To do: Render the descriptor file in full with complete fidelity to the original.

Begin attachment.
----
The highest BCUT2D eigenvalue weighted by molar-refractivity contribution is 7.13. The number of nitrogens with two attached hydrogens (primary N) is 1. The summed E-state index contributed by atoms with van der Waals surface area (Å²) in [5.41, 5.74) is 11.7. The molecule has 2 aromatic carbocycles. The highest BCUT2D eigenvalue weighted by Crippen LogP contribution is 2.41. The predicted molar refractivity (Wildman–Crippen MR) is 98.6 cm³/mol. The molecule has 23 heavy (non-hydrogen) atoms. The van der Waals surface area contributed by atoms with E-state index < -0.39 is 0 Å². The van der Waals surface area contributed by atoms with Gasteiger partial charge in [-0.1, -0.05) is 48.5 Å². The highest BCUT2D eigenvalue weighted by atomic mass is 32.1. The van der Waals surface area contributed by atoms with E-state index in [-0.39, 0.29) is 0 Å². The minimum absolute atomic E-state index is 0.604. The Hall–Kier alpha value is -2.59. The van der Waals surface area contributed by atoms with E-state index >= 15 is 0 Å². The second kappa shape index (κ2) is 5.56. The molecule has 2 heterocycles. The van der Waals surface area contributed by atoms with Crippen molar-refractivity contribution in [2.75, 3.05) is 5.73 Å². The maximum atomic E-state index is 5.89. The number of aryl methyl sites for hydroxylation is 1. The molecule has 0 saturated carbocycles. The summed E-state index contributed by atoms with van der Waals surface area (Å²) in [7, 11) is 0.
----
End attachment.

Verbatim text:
The highest BCUT2D eigenvalue weighted by molar-refractivity contribution is 7.13. The number of nitrogens with two attached hydrogens (primary N) is 1. The summed E-state index contributed by atoms with van der Waals surface area (Å²) in [5.41, 5.74) is 11.7. The molecule has 2 aromatic carbocycles. The highest BCUT2D eigenvalue weighted by Crippen LogP contribution is 2.41. The predicted molar refractivity (Wildman–Crippen MR) is 98.6 cm³/mol. The molecule has 23 heavy (non-hydrogen) atoms. The van der Waals surface area contributed by atoms with E-state index < -0.39 is 0 Å². The van der Waals surface area contributed by atoms with Gasteiger partial charge in [-0.1, -0.05) is 48.5 Å². The highest BCUT2D eigenvalue weighted by atomic mass is 32.1. The van der Waals surface area contributed by atoms with E-state index in [-0.39, 0.29) is 0 Å². The minimum absolute atomic E-state index is 0.604. The Hall–Kier alpha value is -2.59. The van der Waals surface area contributed by atoms with E-state index >= 15 is 0 Å². The second kappa shape index (κ2) is 5.56. The molecule has 2 heterocycles. The van der Waals surface area contributed by atoms with Crippen molar-refractivity contribution in [2.75, 3.05) is 5.73 Å². The maximum atomic E-state index is 5.89. The number of aryl methyl sites for hydroxylation is 1. The molecule has 0 saturated carbocycles. The summed E-state index contributed by atoms with van der Waals surface area (Å²) in [7, 11) is 0.